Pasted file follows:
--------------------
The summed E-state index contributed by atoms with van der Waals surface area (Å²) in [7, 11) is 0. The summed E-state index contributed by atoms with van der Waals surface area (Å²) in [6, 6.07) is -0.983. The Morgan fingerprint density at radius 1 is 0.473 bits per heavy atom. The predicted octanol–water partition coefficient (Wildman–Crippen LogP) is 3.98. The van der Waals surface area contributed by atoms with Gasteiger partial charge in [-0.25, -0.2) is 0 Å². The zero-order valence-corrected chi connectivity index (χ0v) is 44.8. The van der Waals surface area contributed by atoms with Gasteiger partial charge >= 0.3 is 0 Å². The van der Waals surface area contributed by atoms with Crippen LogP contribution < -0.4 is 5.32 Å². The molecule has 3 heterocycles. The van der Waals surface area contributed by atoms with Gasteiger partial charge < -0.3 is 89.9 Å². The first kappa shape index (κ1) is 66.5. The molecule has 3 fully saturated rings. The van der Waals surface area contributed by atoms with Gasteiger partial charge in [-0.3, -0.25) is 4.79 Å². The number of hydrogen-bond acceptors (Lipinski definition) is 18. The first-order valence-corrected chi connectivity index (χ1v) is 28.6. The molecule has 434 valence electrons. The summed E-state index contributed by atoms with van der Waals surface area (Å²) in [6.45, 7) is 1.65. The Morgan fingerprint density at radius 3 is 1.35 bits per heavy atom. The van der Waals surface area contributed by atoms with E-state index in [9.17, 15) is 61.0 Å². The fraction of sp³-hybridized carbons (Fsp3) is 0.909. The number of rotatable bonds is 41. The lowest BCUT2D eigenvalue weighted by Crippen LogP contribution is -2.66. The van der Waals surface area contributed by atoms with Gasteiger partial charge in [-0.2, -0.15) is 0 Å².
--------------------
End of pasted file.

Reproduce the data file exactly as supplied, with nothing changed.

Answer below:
The summed E-state index contributed by atoms with van der Waals surface area (Å²) in [7, 11) is 0. The summed E-state index contributed by atoms with van der Waals surface area (Å²) in [6, 6.07) is -0.983. The Morgan fingerprint density at radius 1 is 0.473 bits per heavy atom. The predicted octanol–water partition coefficient (Wildman–Crippen LogP) is 3.98. The van der Waals surface area contributed by atoms with Gasteiger partial charge in [-0.25, -0.2) is 0 Å². The zero-order valence-corrected chi connectivity index (χ0v) is 44.8. The van der Waals surface area contributed by atoms with Gasteiger partial charge >= 0.3 is 0 Å². The van der Waals surface area contributed by atoms with Crippen LogP contribution < -0.4 is 5.32 Å². The molecule has 3 heterocycles. The van der Waals surface area contributed by atoms with Gasteiger partial charge < -0.3 is 89.9 Å². The first kappa shape index (κ1) is 66.5. The molecule has 3 fully saturated rings. The van der Waals surface area contributed by atoms with Gasteiger partial charge in [-0.3, -0.25) is 4.79 Å². The number of hydrogen-bond acceptors (Lipinski definition) is 18. The first-order valence-corrected chi connectivity index (χ1v) is 28.6. The molecule has 434 valence electrons. The summed E-state index contributed by atoms with van der Waals surface area (Å²) in [6.45, 7) is 1.65. The Morgan fingerprint density at radius 3 is 1.35 bits per heavy atom. The van der Waals surface area contributed by atoms with E-state index in [9.17, 15) is 61.0 Å². The fraction of sp³-hybridized carbons (Fsp3) is 0.909. The number of rotatable bonds is 41. The lowest BCUT2D eigenvalue weighted by Crippen LogP contribution is -2.66. The van der Waals surface area contributed by atoms with Gasteiger partial charge in [-0.2, -0.15) is 0 Å².